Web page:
Across the nation, the interest in getting health insurance and avoiding a federal tax penalty was made clear in interviews with enrollment counselors and consumers.
"I have not had a physical in over 15 years," said Dionne Gilbert, a 51-year-old uninsured woman from Denver who waited in a 90-minute line to get enrollment assistance. "I told myself, 'You need to do this. Your daughter loves you and needs you.'"
The last-minute rush significantly boosted the number of Americans gaining coverage under the new law, and a government official told The Associated Press that the 7 million mark had been crossed. The official spoke on the condition of anonymity because the official was not authorized to discuss developments by name before Obama's announcement.
The months ahead will show whether the Affordable Care Act will meet its mandate to provide affordable health care coverage or whether high deductibles, paperwork snags and narrow physician networks make it a bust.
The administration has not said how many of those who already have signed up closed the deal by paying their first month's premiums. Also unknown is how many were previously uninsured — the real test of Obama's health care overhaul. In addition, the law expands coverage for low-income people through Medicaid, but only about half the states have agreed to implement that option.
In Washington, the law's supporters already have their sights on Version 2.0 — fixes for the next open enrollment season commencing Nov. 15.
The advocacy group Families USA, which has backed Obama's overhaul from its inception, plans to release a 10-point package of improvements Tuesday that it says the administration can carry out without the approval of Congress. Among the recommendations: more face-to-face sign-ups, coordinating enrollment with tax-filing season to better show the consequences of remaining uninsured, eliminating penalties for smokers as California has done and improving coordination between the exchanges and state Medicaid programs.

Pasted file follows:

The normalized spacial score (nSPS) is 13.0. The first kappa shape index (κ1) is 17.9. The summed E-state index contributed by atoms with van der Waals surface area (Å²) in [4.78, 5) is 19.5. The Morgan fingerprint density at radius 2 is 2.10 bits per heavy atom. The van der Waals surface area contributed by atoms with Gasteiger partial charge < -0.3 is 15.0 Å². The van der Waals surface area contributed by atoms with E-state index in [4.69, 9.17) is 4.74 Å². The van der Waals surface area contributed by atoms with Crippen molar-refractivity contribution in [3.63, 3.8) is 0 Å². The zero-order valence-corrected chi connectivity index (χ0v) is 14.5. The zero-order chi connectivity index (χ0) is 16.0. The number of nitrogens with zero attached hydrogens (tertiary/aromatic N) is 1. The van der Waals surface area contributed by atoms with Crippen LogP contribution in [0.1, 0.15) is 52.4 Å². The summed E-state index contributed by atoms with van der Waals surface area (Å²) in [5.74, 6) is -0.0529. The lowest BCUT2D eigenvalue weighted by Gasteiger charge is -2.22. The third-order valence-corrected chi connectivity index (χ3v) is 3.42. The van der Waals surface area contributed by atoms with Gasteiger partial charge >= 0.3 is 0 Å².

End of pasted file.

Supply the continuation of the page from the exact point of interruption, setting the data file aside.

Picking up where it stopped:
"Clearly, the first enrollment period also informed us about different areas where improvements can be made," said Ron Pollack, the group's executive director.
On Monday, supporters of the health care law fanned out across the country in a final dash to sign up uninsured Americans. The HealthCare.gov website, which was receiving 1.5 million visitors a day last week, had recorded about 1.2 million through noon Monday.
At times, more than 125,000 people were simultaneously using the system, straining it beyond its previously estimated capacity. People not signed up for health insurance by the deadline, either through their jobs or on their own, were subject to IRS fines — a threat that helped drive the rush.
The federal website operating in 36 states stumbled early — out of service for nearly four hours as technicians patched a software bug. An afternoon hiccup temporarily kept new applicants from signing up, and the process slowed further as the day wore on. Overwhelmed by computer problems when launched last fall, the system has been working much better in recent months, but independent testers say it still runs slowly.
The administration announced last week that people who started applying for health insurance but were not able to finish before Monday's enrollment deadline will get extra time. A variety of issues led people to seek this extension.
Health insurers and advocates in South Dakota encouraged residents to try to start the process on their own or leave a message at a federal hotline should they have to cancel an appointment with an insurance counselor because of a spring blizzard that dumped up to a foot of snow.
Those who showed up at enrollment events in other states found long lines and technical delays. Even those providing assistance were sometimes stymied.
In Fort Lauderdale, Fla., navigator Allie Stern waited 90 minutes to talk to an operator on a federal hotline. Patty Gumpee, 50, walked away without completing her application because of problems with the website. She made an appointment to try again next week.
"I need the health insurance. I need it for doctors' appointments," said Gumpee, who hasn't had insurance in years and goes to the emergency room when she's sick.